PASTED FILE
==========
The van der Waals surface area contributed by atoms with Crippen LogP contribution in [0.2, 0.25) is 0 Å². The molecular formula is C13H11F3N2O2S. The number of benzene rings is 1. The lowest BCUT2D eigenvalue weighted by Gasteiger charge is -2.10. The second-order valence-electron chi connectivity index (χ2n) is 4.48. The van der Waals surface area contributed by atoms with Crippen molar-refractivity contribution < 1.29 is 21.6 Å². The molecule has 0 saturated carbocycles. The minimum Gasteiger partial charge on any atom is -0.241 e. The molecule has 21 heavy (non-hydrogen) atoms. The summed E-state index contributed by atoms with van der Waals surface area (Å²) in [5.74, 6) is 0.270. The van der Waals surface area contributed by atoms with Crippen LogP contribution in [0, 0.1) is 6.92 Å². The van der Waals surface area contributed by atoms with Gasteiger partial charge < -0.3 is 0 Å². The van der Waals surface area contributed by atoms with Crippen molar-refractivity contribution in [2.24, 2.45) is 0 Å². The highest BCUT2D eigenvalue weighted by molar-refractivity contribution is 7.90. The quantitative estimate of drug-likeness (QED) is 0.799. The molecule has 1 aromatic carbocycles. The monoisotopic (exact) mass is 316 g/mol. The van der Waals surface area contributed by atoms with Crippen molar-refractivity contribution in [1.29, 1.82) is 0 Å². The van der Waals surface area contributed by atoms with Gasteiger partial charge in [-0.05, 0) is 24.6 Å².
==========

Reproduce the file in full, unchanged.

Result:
The van der Waals surface area contributed by atoms with Crippen LogP contribution in [0.2, 0.25) is 0 Å². The molecular formula is C13H11F3N2O2S. The number of benzene rings is 1. The lowest BCUT2D eigenvalue weighted by Gasteiger charge is -2.10. The second-order valence-electron chi connectivity index (χ2n) is 4.48. The van der Waals surface area contributed by atoms with Crippen molar-refractivity contribution < 1.29 is 21.6 Å². The molecule has 0 saturated carbocycles. The minimum Gasteiger partial charge on any atom is -0.241 e. The molecule has 21 heavy (non-hydrogen) atoms. The summed E-state index contributed by atoms with van der Waals surface area (Å²) in [5.74, 6) is 0.270. The van der Waals surface area contributed by atoms with Crippen LogP contribution in [0, 0.1) is 6.92 Å². The van der Waals surface area contributed by atoms with Gasteiger partial charge < -0.3 is 0 Å². The van der Waals surface area contributed by atoms with Crippen molar-refractivity contribution in [2.24, 2.45) is 0 Å². The highest BCUT2D eigenvalue weighted by molar-refractivity contribution is 7.90. The quantitative estimate of drug-likeness (QED) is 0.799. The molecule has 1 aromatic carbocycles. The monoisotopic (exact) mass is 316 g/mol. The van der Waals surface area contributed by atoms with Crippen molar-refractivity contribution in [1.29, 1.82) is 0 Å². The van der Waals surface area contributed by atoms with Gasteiger partial charge in [-0.05, 0) is 24.6 Å².